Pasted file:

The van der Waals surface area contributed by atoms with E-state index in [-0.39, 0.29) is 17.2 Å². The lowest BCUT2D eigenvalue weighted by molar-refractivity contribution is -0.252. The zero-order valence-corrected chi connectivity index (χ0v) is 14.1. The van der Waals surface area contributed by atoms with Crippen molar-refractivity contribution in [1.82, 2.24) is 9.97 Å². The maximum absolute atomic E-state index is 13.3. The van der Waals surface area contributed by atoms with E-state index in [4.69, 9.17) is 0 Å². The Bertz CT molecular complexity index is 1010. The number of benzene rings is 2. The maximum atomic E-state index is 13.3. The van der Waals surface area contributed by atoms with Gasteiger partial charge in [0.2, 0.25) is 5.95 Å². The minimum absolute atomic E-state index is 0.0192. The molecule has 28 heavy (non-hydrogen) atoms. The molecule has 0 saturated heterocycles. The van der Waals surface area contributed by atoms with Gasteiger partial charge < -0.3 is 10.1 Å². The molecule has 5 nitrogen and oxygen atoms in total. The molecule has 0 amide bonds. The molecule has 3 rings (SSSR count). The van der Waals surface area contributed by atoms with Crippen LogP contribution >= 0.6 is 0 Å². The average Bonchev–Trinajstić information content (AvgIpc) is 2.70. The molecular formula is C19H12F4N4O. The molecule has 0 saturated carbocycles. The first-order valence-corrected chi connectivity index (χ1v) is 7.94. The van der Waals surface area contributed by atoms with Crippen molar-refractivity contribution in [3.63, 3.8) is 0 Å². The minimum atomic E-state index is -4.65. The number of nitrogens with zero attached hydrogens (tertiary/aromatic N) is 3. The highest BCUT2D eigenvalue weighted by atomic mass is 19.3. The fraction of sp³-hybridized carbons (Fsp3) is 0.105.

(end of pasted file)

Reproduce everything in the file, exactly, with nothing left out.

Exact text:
The van der Waals surface area contributed by atoms with E-state index in [-0.39, 0.29) is 17.2 Å². The lowest BCUT2D eigenvalue weighted by molar-refractivity contribution is -0.252. The zero-order valence-corrected chi connectivity index (χ0v) is 14.1. The van der Waals surface area contributed by atoms with Crippen molar-refractivity contribution in [1.82, 2.24) is 9.97 Å². The maximum absolute atomic E-state index is 13.3. The van der Waals surface area contributed by atoms with E-state index in [4.69, 9.17) is 0 Å². The Bertz CT molecular complexity index is 1010. The number of benzene rings is 2. The maximum atomic E-state index is 13.3. The van der Waals surface area contributed by atoms with Gasteiger partial charge in [0.2, 0.25) is 5.95 Å². The minimum absolute atomic E-state index is 0.0192. The molecule has 28 heavy (non-hydrogen) atoms. The molecule has 0 saturated heterocycles. The van der Waals surface area contributed by atoms with Gasteiger partial charge < -0.3 is 10.1 Å². The molecule has 5 nitrogen and oxygen atoms in total. The molecule has 0 amide bonds. The molecule has 3 rings (SSSR count). The van der Waals surface area contributed by atoms with Crippen LogP contribution >= 0.6 is 0 Å². The average Bonchev–Trinajstić information content (AvgIpc) is 2.70. The molecular formula is C19H12F4N4O. The molecule has 0 saturated carbocycles. The first-order valence-corrected chi connectivity index (χ1v) is 7.94. The van der Waals surface area contributed by atoms with Crippen molar-refractivity contribution in [3.63, 3.8) is 0 Å². The minimum atomic E-state index is -4.65. The number of nitrogens with zero attached hydrogens (tertiary/aromatic N) is 3. The highest BCUT2D eigenvalue weighted by atomic mass is 19.3. The fraction of sp³-hybridized carbons (Fsp3) is 0.105.